Urdu/Hindi today by Viv Edwards، BBC, UK
Following partition in 1947, Urdu became the official language of Pakistan but there are also large numbers of speakers in India. Well over a 100 million people use it either as a first or second language. Hindi is one of the official languages of India. It is the first language of an estimated 400 million people, and is spoken as a second language by a further 90 million people.
The Urdu community in the UK is very much larger than the Hindi community. Most of those who identify themselves as Urdu speakers use a variety of Panjabi as the language of the home, and speak Urdu as a second language for religious and cultural reasons. The overwhelming majority comes from the west Panjab and the Mirpur district of Azad Kashmir, but smaller groups of Gujarati Muslims from both India and East Africa also use Urdu for religious purposes.
The history of Urdu/Hindi
Urdu/Hindi belong to the Indo-Iranian branch of the Indo-European family of languages.
'Urdu' comes from the Persian zaban-e-urdu-e-mu'alla (language of the imperial court), a gloss which gives important clues to its history. Originally it was one of the languages spoken in the Hindi region of India. During the sixteenth century, however, large areas of India fell under the rule of Muslims whose language and culture were predominantly Persian. While the structure of Urdu remained essentially Indian, the vocabulary was greatly influenced by Persian. Urdu spread all over India through administrative structures, army encampments and bazaars.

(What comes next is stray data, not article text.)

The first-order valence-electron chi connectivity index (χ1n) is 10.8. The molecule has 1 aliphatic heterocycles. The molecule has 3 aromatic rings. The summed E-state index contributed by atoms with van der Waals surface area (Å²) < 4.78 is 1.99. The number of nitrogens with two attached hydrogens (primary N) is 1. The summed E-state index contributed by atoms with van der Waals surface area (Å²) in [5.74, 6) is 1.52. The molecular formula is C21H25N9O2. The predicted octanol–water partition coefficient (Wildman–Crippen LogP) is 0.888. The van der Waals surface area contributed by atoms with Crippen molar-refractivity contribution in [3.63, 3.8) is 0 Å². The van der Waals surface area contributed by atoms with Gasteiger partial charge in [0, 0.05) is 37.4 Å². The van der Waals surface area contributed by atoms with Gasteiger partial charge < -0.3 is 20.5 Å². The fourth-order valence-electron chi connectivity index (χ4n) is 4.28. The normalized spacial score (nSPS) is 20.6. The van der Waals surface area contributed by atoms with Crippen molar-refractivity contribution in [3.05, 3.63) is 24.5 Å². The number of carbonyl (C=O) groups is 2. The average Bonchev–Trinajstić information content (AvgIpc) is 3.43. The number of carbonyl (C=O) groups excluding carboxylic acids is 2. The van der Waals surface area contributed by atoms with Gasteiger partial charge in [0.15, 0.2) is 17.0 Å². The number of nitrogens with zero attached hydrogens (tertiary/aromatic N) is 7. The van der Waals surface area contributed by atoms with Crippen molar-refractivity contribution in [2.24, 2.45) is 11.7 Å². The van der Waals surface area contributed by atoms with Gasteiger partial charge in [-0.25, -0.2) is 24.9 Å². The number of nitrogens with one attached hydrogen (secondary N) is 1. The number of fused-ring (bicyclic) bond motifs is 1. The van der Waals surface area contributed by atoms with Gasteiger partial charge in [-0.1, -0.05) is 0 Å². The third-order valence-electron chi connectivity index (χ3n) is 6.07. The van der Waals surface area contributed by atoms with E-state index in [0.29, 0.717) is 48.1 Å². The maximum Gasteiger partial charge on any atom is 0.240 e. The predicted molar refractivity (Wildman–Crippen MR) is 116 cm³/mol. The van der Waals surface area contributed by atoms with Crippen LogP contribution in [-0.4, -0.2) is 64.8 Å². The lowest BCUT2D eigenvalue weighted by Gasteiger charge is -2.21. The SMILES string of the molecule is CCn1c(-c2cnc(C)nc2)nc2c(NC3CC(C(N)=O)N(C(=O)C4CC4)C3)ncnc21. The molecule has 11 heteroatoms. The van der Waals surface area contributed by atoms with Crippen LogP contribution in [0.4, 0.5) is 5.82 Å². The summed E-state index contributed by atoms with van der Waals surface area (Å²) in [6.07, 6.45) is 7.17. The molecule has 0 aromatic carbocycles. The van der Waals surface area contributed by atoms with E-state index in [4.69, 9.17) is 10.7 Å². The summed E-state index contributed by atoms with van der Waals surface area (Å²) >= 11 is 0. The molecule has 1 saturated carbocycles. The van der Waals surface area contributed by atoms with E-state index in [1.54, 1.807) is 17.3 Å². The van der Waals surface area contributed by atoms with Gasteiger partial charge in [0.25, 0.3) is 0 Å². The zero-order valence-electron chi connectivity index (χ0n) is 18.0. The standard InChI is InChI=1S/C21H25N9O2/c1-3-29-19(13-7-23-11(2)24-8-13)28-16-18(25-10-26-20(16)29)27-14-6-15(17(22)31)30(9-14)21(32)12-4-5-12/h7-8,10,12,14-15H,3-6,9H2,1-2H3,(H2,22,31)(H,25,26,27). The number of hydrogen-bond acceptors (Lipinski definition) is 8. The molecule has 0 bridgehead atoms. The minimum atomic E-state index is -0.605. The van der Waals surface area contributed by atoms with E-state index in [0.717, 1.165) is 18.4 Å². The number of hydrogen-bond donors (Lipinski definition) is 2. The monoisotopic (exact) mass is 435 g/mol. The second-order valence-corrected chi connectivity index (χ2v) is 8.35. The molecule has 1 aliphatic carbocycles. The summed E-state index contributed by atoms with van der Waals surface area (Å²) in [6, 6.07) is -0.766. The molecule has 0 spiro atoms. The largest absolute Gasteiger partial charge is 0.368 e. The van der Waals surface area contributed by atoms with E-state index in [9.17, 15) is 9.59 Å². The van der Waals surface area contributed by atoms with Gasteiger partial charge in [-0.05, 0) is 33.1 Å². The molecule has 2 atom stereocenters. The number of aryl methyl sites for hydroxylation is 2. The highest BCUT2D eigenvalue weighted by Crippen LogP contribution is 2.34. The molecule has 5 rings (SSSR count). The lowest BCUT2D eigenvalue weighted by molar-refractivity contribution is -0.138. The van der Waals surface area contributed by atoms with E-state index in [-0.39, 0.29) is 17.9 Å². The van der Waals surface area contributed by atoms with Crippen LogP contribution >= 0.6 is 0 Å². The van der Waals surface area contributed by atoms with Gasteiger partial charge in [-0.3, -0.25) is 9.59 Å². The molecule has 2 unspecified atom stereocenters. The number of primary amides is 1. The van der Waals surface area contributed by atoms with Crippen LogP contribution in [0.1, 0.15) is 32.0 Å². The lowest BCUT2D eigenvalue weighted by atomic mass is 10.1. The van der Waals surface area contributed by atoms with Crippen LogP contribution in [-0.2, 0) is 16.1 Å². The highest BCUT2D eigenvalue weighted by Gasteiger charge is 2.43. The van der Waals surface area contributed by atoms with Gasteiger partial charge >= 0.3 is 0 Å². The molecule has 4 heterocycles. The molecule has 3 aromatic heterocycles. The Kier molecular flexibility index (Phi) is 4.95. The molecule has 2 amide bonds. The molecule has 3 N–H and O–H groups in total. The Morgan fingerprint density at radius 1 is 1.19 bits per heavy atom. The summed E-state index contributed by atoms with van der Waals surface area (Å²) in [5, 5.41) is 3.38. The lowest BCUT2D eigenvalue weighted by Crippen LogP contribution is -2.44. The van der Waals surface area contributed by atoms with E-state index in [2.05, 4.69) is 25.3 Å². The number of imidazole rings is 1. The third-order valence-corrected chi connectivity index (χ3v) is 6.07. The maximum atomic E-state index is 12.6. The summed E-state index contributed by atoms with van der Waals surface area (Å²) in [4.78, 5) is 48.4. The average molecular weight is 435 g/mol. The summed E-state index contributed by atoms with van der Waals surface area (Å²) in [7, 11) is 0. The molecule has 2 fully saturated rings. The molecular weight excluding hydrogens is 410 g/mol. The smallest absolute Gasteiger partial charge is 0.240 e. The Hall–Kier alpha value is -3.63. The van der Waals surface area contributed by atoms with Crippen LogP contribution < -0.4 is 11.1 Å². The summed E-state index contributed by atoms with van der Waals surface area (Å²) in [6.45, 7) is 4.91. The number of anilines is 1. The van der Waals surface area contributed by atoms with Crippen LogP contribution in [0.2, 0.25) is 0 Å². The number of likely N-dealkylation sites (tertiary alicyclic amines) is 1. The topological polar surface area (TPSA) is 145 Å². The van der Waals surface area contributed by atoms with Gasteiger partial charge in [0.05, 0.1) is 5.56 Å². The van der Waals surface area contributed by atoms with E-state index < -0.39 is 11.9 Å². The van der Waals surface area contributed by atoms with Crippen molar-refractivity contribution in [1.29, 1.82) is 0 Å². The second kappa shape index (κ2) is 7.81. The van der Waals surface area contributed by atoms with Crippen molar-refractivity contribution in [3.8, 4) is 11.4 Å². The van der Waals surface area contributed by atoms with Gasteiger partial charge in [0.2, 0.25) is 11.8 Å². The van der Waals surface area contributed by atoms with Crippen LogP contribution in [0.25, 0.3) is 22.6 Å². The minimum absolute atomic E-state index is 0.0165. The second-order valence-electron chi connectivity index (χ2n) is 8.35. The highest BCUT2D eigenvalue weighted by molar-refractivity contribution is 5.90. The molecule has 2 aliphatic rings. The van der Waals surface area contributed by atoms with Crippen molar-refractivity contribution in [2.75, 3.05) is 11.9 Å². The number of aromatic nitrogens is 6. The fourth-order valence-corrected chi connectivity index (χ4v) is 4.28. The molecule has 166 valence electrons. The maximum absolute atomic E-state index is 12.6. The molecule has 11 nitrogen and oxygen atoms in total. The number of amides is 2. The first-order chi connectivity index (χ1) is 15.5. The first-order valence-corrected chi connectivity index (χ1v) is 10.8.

The linguistic status of Urdu/Hindi has been the subject of fierce debate. Some argue that they be treated as the same language; others that they should be treated separately on the grounds of differences in vocabulary and word order.
More about Urdu
The writing system
Urdu and Hindi also have separate scripts.
Urdu is written right to left in the Nastaliq script, which differs in small but important respects from the Naskh script used for Arabic. It is a consonantal system in which vowels are indicated by marks above and below the letters. Letters also change according to their position - initial, medial, final or isolated - in the word.
A high value is attached to calligraphic skills.
Hindi is written in the Devanagari script. It runs from left to right with an almost continuous horizontal line running along the top.
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